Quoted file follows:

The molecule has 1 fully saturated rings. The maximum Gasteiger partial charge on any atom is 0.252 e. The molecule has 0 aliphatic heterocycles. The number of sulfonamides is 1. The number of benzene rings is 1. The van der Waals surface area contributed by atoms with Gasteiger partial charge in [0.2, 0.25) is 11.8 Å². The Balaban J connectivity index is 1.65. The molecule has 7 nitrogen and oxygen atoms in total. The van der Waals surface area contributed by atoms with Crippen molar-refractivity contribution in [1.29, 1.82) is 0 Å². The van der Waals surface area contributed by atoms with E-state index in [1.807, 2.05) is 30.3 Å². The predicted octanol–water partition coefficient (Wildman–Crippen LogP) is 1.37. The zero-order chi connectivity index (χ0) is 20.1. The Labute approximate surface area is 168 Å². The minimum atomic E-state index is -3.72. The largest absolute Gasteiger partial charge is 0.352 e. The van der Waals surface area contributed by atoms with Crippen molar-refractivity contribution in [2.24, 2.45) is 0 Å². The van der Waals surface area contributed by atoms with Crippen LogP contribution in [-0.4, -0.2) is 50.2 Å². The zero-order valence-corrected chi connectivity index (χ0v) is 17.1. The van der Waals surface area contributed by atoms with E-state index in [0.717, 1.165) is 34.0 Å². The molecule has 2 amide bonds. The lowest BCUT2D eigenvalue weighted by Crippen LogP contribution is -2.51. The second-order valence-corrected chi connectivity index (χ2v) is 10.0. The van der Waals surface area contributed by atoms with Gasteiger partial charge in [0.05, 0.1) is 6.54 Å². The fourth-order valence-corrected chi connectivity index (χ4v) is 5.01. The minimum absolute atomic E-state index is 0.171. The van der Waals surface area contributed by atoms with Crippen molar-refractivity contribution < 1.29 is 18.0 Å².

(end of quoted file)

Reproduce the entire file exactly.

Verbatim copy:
The molecule has 1 fully saturated rings. The maximum Gasteiger partial charge on any atom is 0.252 e. The molecule has 0 aliphatic heterocycles. The number of sulfonamides is 1. The number of benzene rings is 1. The van der Waals surface area contributed by atoms with Gasteiger partial charge in [0.2, 0.25) is 11.8 Å². The Balaban J connectivity index is 1.65. The molecule has 7 nitrogen and oxygen atoms in total. The van der Waals surface area contributed by atoms with Crippen molar-refractivity contribution in [1.29, 1.82) is 0 Å². The van der Waals surface area contributed by atoms with E-state index in [1.807, 2.05) is 30.3 Å². The predicted octanol–water partition coefficient (Wildman–Crippen LogP) is 1.37. The zero-order chi connectivity index (χ0) is 20.1. The Labute approximate surface area is 168 Å². The minimum atomic E-state index is -3.72. The largest absolute Gasteiger partial charge is 0.352 e. The van der Waals surface area contributed by atoms with Crippen molar-refractivity contribution in [2.24, 2.45) is 0 Å². The van der Waals surface area contributed by atoms with Crippen LogP contribution in [-0.4, -0.2) is 50.2 Å². The zero-order valence-corrected chi connectivity index (χ0v) is 17.1. The van der Waals surface area contributed by atoms with E-state index in [0.717, 1.165) is 34.0 Å². The molecule has 2 amide bonds. The lowest BCUT2D eigenvalue weighted by Crippen LogP contribution is -2.51. The second-order valence-corrected chi connectivity index (χ2v) is 10.0. The van der Waals surface area contributed by atoms with Gasteiger partial charge in [0.05, 0.1) is 6.54 Å². The fourth-order valence-corrected chi connectivity index (χ4v) is 5.01. The minimum absolute atomic E-state index is 0.171. The van der Waals surface area contributed by atoms with Crippen molar-refractivity contribution < 1.29 is 18.0 Å².